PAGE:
According to a recent study done by Gartner, in the next year, at least 10%-15% of reviews posted online will be conjured up by companies hoping to get a higher ranking on Yelp or other major review sites. The same goes for online video views on Youtube.
Most review sites including Yelp are on the lookout for fake reviews, both positive and negative, and businesses found doing this could get blacklisted. Google doesn't take too kindly to Youtube users who use fake views to pad their status. Recently, top record labels such as RCA, Sony and Universal lost over 2 billion in combined views of their music posted on Youtube, and in fact, some of their videos were simply deleted from the database.
People employ all kinds of black hat techniques to get their merchandise moving in a slow market, and it's the same concept with Youtube where more views suggest a more "official" post. Google has for a long time been trying to get back control of their search engine by punishing websites that employ shady tactics to sustain higher rankings, and Youtube is just as committed to eliminating fake views, likes, favorites, etc.
Why you do not want fake YouTube views
Universal Music Group took the biggest hit when their number of combined video views was reduced by more than one billion and Sony wasn't doing any better because they lost 850 million views in less than 24 hours. By comparison, RCA doesn't have much to complain about since they only lost 120 million views in the operation that saw the top music labels lose a staggering number of views.
Though it is possible that this loss in views is due to videos being moved to Vevo, the bottom line is, if you get fake views, they won't last forever and their could be even more dire consequences. Sites such as Yutube are now doing regular checks to make sure users are not running such scams. Over 500 users have had their accounts affected because of violating the website's TOS.
Youtube specifies clearly in their TOS on item 4, section H that using automated methods to manipulate views is prohibited. Most users thought it was some kind of technical error or bug affecting their accounts until Google's ytDangler issued an official statement about it on Google forums:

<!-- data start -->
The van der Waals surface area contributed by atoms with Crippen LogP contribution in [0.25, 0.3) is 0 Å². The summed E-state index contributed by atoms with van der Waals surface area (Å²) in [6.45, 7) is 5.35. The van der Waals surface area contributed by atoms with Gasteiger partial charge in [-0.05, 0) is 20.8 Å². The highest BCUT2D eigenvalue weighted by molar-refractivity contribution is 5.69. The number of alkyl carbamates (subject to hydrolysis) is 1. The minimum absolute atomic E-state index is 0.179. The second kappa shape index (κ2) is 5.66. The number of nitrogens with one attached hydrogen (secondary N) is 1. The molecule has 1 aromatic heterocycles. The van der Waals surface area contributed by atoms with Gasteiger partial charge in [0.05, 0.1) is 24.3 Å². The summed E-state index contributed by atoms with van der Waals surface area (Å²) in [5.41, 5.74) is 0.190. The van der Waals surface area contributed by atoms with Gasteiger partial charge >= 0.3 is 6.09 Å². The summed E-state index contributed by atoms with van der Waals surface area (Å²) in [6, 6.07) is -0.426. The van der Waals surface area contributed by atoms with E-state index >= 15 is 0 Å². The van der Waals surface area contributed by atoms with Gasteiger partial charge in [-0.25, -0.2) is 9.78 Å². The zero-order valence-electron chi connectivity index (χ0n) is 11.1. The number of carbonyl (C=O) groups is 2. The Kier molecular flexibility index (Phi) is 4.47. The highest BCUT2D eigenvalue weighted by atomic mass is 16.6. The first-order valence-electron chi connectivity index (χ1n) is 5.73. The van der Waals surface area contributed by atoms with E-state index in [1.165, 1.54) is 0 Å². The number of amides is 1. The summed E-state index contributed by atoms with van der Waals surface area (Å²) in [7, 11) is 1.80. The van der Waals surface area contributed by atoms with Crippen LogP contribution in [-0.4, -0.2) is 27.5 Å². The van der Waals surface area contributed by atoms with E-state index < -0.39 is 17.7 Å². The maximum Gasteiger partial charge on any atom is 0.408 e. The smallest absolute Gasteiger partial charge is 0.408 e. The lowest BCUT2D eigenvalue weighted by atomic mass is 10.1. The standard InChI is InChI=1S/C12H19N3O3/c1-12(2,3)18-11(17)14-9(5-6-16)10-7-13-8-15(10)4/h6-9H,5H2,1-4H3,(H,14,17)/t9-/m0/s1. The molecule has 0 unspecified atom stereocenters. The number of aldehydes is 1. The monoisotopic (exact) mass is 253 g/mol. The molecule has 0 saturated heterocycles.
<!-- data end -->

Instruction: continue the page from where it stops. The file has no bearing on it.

"This was not a bug or a security breach. This was an enforcement of our viewcount policy."
Most users who spent cash to boost their views mentioned popular black market site such as Black Hat World, YouLikeHits and AddMeFast as their preferred choice for the service. Some of the sites being used to boost views promise over 10,000 views in less than 24 hours for as little as $5. These websites promise fake Likes on Facebook, Followers on Twitter and thousands of Website and Youtube views, and it seems like a significant number of users have used the service and went against the TOS of these sites.
Video exposure is an excellent way to reach and interact with customers, and Push Views is an excellent company to do this with. Lots of businesses have been ruined because of breaking website TOS and that doesn't have to happen. If you are considering using videos to market your music on Youtube, just try Push Views, since Push Views will stick to the rules. Google is on the hunt, and it's not worth the risk for your business.